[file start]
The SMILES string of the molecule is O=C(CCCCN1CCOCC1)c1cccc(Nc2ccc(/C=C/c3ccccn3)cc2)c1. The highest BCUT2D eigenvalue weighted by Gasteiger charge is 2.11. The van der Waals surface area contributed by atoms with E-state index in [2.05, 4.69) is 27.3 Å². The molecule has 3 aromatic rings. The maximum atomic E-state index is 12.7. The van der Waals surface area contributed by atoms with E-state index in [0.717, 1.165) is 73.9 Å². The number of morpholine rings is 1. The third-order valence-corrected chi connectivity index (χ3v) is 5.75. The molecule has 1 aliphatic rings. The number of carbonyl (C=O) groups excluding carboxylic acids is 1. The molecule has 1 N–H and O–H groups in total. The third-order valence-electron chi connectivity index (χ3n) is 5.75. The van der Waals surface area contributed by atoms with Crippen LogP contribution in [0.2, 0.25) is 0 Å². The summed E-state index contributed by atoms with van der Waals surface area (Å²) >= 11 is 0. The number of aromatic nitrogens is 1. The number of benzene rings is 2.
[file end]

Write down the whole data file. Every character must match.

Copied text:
The SMILES string of the molecule is O=C(CCCCN1CCOCC1)c1cccc(Nc2ccc(/C=C/c3ccccn3)cc2)c1. The highest BCUT2D eigenvalue weighted by Gasteiger charge is 2.11. The van der Waals surface area contributed by atoms with E-state index in [2.05, 4.69) is 27.3 Å². The molecule has 3 aromatic rings. The maximum atomic E-state index is 12.7. The van der Waals surface area contributed by atoms with E-state index in [0.717, 1.165) is 73.9 Å². The number of morpholine rings is 1. The third-order valence-corrected chi connectivity index (χ3v) is 5.75. The molecule has 1 aliphatic rings. The number of carbonyl (C=O) groups excluding carboxylic acids is 1. The molecule has 1 N–H and O–H groups in total. The third-order valence-electron chi connectivity index (χ3n) is 5.75. The van der Waals surface area contributed by atoms with Crippen LogP contribution in [0.2, 0.25) is 0 Å². The summed E-state index contributed by atoms with van der Waals surface area (Å²) >= 11 is 0. The number of aromatic nitrogens is 1. The number of benzene rings is 2.